While the legislators are home telling their constituents just how wonderful they have been recently, the east entry to the Statehouse is closed for repairs. Thus I was surprised when I heard the rasp of a familiar voice coming from the back of the statue of Gov. Oliver Morton.

It was Sorethroat, my longtime conduit to all matters political below the radar. “Where ya goin’?” he asked approaching the fence that separated us.

“To lunch,” I replied. “Lunch,” he said. “With the price of cigs so high, I don’t do lunch anymore. But I got something you could chew on.”

“What’s that?” I asked.

“The hot topic for the legislature of 2021-22. It’s going to be a barn-burner, so to speak. Where are people moving within metro areas?” he said.

“You’re pulling my leg,” I responded.

“Not in the least,” Sorethroat objected. “Billions of dollars hang on figuring out if there is a revitalization and transformation of downtown spreading across America. We only know what we’ve seen, but the 2020 Census will give us a better picture.”

“Come on,” I said. “Just look at Chicago. Huge residential buildings and the services needed to support them. And we’re seeing that, on a smaller scale, in Indianapolis.”

“But,” he rebutted, “is Chicago typical or just an exception? Census has data comparing where people lived in 2000 with 2010. Only Bloomington showed a growth in downtown living of all Indiana metro areas. And that’s probably a college town thing, as with Iowa City and Morgantown (WV).”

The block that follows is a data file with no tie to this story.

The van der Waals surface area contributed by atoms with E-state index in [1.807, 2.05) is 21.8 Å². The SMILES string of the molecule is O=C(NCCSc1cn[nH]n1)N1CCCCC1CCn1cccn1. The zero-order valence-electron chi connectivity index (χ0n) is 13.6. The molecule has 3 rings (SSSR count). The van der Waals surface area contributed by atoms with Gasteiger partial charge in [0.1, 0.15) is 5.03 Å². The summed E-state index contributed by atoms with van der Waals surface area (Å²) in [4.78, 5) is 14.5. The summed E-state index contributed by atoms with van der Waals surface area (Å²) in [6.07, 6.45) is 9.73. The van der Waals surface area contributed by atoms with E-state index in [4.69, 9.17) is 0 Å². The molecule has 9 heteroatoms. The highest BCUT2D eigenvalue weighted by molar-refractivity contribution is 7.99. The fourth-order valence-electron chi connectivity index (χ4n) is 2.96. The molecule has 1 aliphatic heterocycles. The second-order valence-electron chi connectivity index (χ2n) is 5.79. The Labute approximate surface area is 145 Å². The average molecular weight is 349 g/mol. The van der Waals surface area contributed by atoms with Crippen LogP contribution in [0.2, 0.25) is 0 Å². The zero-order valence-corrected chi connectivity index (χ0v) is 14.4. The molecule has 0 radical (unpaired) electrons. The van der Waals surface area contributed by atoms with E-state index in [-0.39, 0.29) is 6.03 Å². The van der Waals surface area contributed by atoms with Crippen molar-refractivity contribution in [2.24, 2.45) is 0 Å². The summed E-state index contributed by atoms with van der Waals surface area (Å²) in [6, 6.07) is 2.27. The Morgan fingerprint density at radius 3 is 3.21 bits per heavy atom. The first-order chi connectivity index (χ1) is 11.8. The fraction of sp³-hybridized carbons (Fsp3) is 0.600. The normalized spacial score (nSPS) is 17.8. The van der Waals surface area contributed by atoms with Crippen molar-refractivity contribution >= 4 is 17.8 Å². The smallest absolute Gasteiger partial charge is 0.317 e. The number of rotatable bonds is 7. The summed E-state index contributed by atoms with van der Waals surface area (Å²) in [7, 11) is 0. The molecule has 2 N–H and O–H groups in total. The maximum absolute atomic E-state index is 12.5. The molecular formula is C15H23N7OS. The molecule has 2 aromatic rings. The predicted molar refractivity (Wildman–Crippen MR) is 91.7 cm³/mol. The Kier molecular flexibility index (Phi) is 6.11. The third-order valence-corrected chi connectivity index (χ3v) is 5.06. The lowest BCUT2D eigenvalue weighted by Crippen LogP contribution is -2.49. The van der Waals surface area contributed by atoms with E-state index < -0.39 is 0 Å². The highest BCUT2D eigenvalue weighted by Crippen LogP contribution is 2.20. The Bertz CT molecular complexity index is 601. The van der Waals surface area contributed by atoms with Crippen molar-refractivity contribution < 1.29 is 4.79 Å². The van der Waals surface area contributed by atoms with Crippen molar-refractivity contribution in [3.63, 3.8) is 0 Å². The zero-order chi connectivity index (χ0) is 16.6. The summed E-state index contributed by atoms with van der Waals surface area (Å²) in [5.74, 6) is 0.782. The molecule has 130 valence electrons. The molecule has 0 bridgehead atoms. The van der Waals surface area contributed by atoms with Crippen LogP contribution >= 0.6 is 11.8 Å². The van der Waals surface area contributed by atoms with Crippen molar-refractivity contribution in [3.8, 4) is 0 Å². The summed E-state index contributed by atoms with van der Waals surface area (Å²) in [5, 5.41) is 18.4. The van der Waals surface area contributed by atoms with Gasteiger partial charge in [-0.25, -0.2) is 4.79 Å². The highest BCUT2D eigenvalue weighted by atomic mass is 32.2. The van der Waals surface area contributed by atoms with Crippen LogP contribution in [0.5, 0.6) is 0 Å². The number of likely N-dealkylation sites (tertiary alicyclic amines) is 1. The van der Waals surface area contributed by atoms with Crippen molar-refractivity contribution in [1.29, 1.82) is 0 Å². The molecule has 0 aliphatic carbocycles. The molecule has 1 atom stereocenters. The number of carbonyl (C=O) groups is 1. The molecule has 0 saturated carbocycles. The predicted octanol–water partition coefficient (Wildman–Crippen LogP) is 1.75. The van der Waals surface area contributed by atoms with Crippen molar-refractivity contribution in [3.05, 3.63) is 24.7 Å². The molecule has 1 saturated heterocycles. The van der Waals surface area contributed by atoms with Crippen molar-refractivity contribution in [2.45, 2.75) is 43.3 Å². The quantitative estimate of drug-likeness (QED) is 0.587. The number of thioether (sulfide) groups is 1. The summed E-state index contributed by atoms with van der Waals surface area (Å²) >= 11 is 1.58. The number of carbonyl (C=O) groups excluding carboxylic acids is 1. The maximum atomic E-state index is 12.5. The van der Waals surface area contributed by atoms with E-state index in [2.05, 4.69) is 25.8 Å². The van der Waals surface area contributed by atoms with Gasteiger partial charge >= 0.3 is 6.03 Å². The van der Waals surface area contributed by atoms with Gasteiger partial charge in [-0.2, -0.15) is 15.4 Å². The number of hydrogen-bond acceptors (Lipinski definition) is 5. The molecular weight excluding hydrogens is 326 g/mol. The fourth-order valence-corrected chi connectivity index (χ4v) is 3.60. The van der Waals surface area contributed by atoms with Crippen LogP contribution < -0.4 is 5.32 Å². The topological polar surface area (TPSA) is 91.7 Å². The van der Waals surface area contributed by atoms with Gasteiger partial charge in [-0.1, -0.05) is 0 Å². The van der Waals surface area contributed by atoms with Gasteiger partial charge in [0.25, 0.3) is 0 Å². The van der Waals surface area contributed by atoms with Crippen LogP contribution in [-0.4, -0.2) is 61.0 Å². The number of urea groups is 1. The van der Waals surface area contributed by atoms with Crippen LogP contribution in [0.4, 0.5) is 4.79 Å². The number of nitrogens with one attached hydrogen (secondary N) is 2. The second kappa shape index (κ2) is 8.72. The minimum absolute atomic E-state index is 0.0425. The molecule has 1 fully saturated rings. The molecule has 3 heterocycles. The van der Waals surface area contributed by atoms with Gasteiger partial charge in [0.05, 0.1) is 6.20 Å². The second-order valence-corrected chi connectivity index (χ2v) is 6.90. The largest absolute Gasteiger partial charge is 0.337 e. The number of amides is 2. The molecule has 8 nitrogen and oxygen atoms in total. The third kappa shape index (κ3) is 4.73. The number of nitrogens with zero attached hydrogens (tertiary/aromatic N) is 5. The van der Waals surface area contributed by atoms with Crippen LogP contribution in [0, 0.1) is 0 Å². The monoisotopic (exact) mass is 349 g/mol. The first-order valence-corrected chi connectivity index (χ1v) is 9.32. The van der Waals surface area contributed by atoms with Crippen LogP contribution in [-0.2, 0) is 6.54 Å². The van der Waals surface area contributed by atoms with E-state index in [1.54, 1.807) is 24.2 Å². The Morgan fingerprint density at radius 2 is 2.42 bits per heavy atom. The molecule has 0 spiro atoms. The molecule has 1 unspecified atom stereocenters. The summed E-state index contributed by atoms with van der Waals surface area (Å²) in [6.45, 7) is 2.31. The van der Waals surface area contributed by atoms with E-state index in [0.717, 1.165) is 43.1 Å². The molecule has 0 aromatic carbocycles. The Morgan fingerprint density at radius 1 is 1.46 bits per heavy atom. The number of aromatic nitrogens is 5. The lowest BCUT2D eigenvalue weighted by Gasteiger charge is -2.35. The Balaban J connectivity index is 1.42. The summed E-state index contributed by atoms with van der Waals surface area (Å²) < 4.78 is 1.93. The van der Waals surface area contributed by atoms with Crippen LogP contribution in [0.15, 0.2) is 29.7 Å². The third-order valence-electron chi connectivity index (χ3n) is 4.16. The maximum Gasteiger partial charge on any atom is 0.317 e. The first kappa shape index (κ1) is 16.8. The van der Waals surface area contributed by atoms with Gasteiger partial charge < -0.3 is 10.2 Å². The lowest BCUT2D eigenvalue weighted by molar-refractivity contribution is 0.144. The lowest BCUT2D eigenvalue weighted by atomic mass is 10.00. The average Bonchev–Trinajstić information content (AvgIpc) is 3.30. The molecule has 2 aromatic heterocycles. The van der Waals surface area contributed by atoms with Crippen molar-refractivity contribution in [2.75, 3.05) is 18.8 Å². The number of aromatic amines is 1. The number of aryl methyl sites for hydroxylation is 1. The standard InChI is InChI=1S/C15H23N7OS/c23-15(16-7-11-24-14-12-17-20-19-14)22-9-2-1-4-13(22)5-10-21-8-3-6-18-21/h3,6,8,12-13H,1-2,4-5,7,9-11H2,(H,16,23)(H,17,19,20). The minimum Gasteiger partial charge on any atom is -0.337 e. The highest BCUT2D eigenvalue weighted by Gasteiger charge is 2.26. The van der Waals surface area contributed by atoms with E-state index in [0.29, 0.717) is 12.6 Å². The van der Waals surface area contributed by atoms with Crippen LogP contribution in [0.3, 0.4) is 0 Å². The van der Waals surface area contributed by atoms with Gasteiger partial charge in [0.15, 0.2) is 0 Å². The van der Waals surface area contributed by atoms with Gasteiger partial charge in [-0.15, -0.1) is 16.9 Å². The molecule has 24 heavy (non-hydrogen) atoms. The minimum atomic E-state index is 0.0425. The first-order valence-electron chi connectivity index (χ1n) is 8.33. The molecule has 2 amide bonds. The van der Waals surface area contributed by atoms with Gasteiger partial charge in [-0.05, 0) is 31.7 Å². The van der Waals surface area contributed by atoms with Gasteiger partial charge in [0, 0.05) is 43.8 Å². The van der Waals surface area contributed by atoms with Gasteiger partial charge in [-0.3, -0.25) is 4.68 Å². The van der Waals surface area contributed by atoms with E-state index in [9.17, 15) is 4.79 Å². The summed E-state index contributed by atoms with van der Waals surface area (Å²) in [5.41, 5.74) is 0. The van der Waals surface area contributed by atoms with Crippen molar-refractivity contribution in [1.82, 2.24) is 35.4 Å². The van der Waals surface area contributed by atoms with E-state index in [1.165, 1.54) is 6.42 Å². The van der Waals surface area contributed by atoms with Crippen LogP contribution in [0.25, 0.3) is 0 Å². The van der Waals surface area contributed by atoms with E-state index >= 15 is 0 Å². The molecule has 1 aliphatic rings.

Since he got me thinking, I went home and pulled up the data from the Census Bureau, And Sorethroat may be right.

Basically, living within two miles of city hall can be thought of as living downtown. Chicago added more residents living downtown (48,300) than any other metro area in the U.S. between 2000 and 2010. Furthermore, among large metro areas, Chicago had the greatest percent growth (36.2%) in downtown residents. Dallas was close at 32% growth, but only a 12,100 increase in numbers. New York added 37,400, but only a 9% increase. Roughly half of all 366 metro areas in the nation saw more downtown living. Yet most of that was pretty small potatoes.

If Chicago is the trend-setter, what does that mean for the rest of the metro area? We have spent billions on urban sprawl and neglected the infrastructure of the central city. Where are jobs going? Are the new downtown folks downtown workers? Is the trend driven by the allure of downtown living or by the horrors of long commuting trips?

Except for Bloomington, all the other Hoosier metro areas lost downtown residents. South Bend was the biggest loser (down by 7,400 persons, 12%) followed by Indianapolis (down 4,700, 9.5%).

The new census will tell us if Chicago was the leader of the pack, or like the Cubs, an inexplicable phenomenon.

MORTON MARCUS is an economist, writer and speaker formerly with Indiana University’s Kelley School of Business. He can be reached at mortonjmarcus@yahoo.com.

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